The Act further states that all lands in which minerals have been found in commercial quantities shall from the commencement of the Act be acquired by the federal government in accordance with the Land Use Act.
Omo-Agege is canvassing for sustainable peace in the Niger Delta region so that the daily oil output can be realisable. According to him, “for us to be able to achieve the 1.86million barrels per day, certain things must be in place. We must maintain the peace in the Niger Delta region before we can achieve this. Mr. President, when I say this, it begins to sound like a broken record. Every day, for those of us who represent the Niger Delta, we hardly sleep. We are very worried about every concern because these people are the golden eggs that take care of this economy.
“But Mr. President, they are jobless. There is nothing for them to do. It is very important that the youths of these communities are engaged. The only way to engage these youths is for the oil companies, who explore oil in these communities in the Niger Delta that they help in creating jobs for the youths and the only way to do that is to have their business operations headquarters located within the Niger Delta.
“In the absence of this, you will have all the youths participating in this agitation against SARS. The only reason they are in the streets is because there are no jobs to engage them. Once again, I want to appeal that the oil companies doing businesses in this country should relocate their headquarters to the region”.
The Buhari administration is, however, assuring that it will provide an enabling environment for gold mining activities so that Nigeria’s refinery can go into full production to deliver its product by the first quarter of 2021. In addition, it adds that any Nigerian or state government can apply process to the ministry to buy any mineral, especially the acquisition of gold from Zamfara, which is open to all citizens, and foreign investors.
Mines and Steel Development Minister, Olamilekan Adegbite, said this in Abuja that bandits are used to buying the gold at cheap rates, and selling it to purchase guns and ammunition. He also said the gold found in Zamfara belongs to the Federal Government, adding that the governor was taking the right steps in the right direction; and has gotten the narrative right, too.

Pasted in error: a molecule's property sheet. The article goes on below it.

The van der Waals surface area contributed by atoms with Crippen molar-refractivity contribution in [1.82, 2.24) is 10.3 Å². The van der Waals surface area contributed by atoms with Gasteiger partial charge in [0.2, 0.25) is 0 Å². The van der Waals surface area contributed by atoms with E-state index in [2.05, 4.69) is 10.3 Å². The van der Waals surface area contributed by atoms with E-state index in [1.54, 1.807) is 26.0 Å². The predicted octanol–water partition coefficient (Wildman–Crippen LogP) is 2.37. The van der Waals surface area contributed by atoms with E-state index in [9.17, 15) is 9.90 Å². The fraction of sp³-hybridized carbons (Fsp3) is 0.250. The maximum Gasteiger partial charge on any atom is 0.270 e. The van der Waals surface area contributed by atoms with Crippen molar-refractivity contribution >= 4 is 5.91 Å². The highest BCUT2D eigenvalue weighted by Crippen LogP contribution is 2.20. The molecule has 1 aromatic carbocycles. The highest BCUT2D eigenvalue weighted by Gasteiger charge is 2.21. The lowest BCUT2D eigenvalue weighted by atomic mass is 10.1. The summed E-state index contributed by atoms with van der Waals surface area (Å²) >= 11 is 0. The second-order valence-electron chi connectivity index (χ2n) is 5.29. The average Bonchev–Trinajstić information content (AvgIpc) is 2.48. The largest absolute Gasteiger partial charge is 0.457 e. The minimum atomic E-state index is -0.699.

But, Niger Delta youths on the platforms of Young Democratic Movement (YDM) and South-South Youth Assembly (SSYA) are not persuaded. They want Abuja rise above the “act of impunity” allegedly committed by the Zamfara state government, claiming that the governor has no right to sell the mineral resources that belong to the federal government.
According to them, failure by the federal government to address their demands which also include an upward review of the 13 percent derivation fund paid to the oil-producing states, they will embark on a nationwide protest. “The gold found in any state belongs to the federal government, the revenue generated from such mineral resources like gold are to be shared among all the 36 states and FCT.
“The state governor has no such audacity to sell gold bars to the apex bank worth N5.00 billion. In the Niger Delta, we don’t sell oil. We are surprised that a governor of a state should be selling gold bars from Zamfara to the CBN. Let it be known that whatever revenue that ought to come from that transaction belongs to the entire country and not to the state government.
“These revenues could salvage the nation from the burden of these international borrowings. For the record, Item 39 under the Exclusive Legislative List of the 1999 Constitution of the Federal Republic of Nigeria (as amended) states that mines and minerals including oil fields, oil mining, geological surveys and natural gas are exclusively under the control of the federal government.
“The Nigerian Minerals and Mining Act 2007, which was passed into law on March 16, 2007, to repeal the Minerals and Mining Act, No. 34 of 1999 for the purposes of regulating the exploration and exploitation of solid materials in Nigeria vested the control of all properties and minerals in Nigeria in the state, and prohibits unauthorised exploration or exploitation of minerals.
“The Act further stated that all lands in which minerals have been found in commercial quantities shall from the commencement of the Act be acquired by the federal government in accordance with the Land Use Act. And our question today is: Has the Federal Government acquired all the lands where minerals are found? If yes, why have the states not benefited from proceeds from mining activities on such lands?”
Keseme Idiong of YDM and Victor Thompson of South-South Assembly are maintaining that failure of the Abuja to review the derivation fund from 13 percent upwards, “then it must allow Niger Delta to directly sell its oil just as the recent case of Zamfara gold bar.”